The group companies themselves are in the best position to know the features and particularities of their market and have the best access to the necessary information and relevant comparables pertinent to their business. Consequently, in our view the third alternative would be the best option, as it is more comprehensive and reduces costs. Indeed, ignoring the people in charge of the entities under analysis at the time of the economic assessment is a mistake that could ruin a high quality analysis already carried out or the possibility to carry out an analysis at a low cost using the experience and files of the group companies' staff. Therefore, the alternative we usually follow is to plan the assessments and economic analysis to be carried out, assigning to this task the most efficient people or entities in terms of price and quality. Conversely, and to the extent that this requires external services for the most particular or specific assessments -regarding which the group's staff tend to have less experience-, regular economic analysis suppliers for clients may easily be incorporated into the relevant working groups, benefiting from their experience and previous knowledge.

Notwithstanding this, many clients prefer the second alternative, hence to outsource the economic assessment work which will then be included by the lawyer in charge into the transfer pricing documentation. The reason is that through this alternative, the preparation of transfer pricing documentation becomes a sort of turnkey task that prevents the group's key personal from being fully involved in the drafting of the documentation. However, it is exactly this absence of internal compromise which deprives the documentation (and the work as a whole) of this notch of extra quality and total observance of the transfer pricing analysis applicable to the relevant client, due to the lack of references and strategic guidelines provided by the person entrusting the work.

Preparation of documentation

In this phase the final product is prepared, that is, the transfer pricing documentation is drafted in accordance with the criteria set out in RD 1793/2008. In this regard, the value of the transfer pricing documentation relies on it being inmediately available to the tax authorities at any time, without requiring last minute amendments of any kind.

From a practical perspective, once the previous two phases have been completed, this third phase entails the transcription of the results obtained in the previous phases as set out in RD 1793/2008.

Exceptions to the documentation requirements

In relation to the specific documentation requirements established by RD 1793/2008, it is worth mentioning that transfer pricing documentation will not be required in respect of the following transactions:

  • Those carried out between entities that belong to the same tax group,
  • Those carried out by economic interest groups (Agrupación de Agrupación de Interés EconómicoInterés Económico, AIEs) or temporary joint venture entities (Unión TemporalUnión Temporal de Empresas, de Empresas, UTEs) with their members, and
  • Those that are the subject of takeover bids or a public offering process for sale.

For related transactions other than these, RD 1793/2008 requires the inclusion of this information:

Information to be included in the Masterfile

The following information must be included in the documentation related to the group:

  • General description of the group's organisational, legal and operational structure,
  • including any relevant changes thereof;
  • Identification of the different group entities which are engaged in related transactions, as far as such related transactions affect, directly or indirectly, the transactions carried out by the taxpayer;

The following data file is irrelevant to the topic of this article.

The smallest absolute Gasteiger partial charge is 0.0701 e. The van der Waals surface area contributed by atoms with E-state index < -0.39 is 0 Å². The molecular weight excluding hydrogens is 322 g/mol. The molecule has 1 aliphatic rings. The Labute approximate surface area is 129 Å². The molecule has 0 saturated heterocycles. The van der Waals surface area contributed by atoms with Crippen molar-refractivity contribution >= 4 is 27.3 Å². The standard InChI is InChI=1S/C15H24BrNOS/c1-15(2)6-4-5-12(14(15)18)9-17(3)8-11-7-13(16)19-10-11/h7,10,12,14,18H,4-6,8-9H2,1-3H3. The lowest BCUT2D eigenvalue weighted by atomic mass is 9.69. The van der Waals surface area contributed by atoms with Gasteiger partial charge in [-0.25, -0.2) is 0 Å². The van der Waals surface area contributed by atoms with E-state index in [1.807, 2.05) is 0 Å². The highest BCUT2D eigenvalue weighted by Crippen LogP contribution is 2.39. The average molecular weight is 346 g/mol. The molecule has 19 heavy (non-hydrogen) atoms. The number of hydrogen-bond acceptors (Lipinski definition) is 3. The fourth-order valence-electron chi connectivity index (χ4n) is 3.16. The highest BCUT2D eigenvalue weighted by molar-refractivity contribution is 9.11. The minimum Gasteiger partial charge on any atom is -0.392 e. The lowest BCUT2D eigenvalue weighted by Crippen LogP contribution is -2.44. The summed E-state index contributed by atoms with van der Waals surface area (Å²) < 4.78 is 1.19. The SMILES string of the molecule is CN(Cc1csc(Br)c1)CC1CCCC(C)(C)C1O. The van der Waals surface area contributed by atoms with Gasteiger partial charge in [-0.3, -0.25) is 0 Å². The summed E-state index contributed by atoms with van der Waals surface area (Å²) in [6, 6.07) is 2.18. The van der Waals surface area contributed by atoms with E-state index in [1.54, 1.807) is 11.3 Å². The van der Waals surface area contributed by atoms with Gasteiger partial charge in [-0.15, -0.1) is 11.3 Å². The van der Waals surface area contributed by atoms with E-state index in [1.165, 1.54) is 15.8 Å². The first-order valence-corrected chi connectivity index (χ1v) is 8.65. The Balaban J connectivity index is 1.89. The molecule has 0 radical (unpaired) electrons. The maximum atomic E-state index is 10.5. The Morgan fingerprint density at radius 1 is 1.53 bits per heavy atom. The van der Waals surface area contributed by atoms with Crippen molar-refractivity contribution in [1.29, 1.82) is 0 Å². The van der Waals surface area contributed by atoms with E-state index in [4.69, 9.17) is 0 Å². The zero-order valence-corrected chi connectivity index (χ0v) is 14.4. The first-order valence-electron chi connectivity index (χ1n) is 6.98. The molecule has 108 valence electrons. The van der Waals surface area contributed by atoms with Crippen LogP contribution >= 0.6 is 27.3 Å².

• General description of the nature, amounts and flows of the related transactions carried out between group entities, as far as such related transactions affect, directly or indirectly, the transactions carried out by the taxpayer.
  • General description of the functions performed and risks assumed by the different group entities, as far as they affect, directly or indirectly, the transactions carried out by the taxpayer.
  • List of the ownership of patents, trade marks, brand names and any other intangible assets, as far as they affect, directly or indirectly, the transactions carried out by the taxpayer, as well as the consideration derived from the utilisation of such intangible assets.
  • Description of the group's inter-company transfer pricing policy, including a description of the transfer pricing methods used.
  • List of cost contribution agreements and services agreements between group entities as far as they affect, directly or indirectly, the transactions carried out by the taxpayer.
  • List of advance pricing agreements and mutual agreement procedures entered into or being negotiated into as far as they affect, directly or indirectly, the transactions carried out by the taxpayer.
  • The group's annual report or, in its absence, any equivalent annual report.

The documentation requirements for the group set out in RD 1793/2008 have been criticised for being disproportionate, excessively costly and, sometimes, impossible to fulfil (for instance, if the multinational group is unwilling to reveal information to its Spanish subsidiary). In our view, this criticism can be refuted by making reference to the wording "as far as they affect, directly or indirectly, the transactions carried out by the taxpayer", introduced by RD 1793/2008 in each of the requirements referred to. The Code of Conduct points towards the same conclusion when it expressly states that "Member States should not request information that has no bearing on the transaction under review". Therefore, and from a practical perspective, the group's documentation or Masterfile shall contain the information on the group required by RD 1793/2008, only to the extent that it affects the Spanish company or companies belonging to the group.

Information to be included in the documentation related to the taxpayer

The following information must be included in the documentation related to the taxpayer: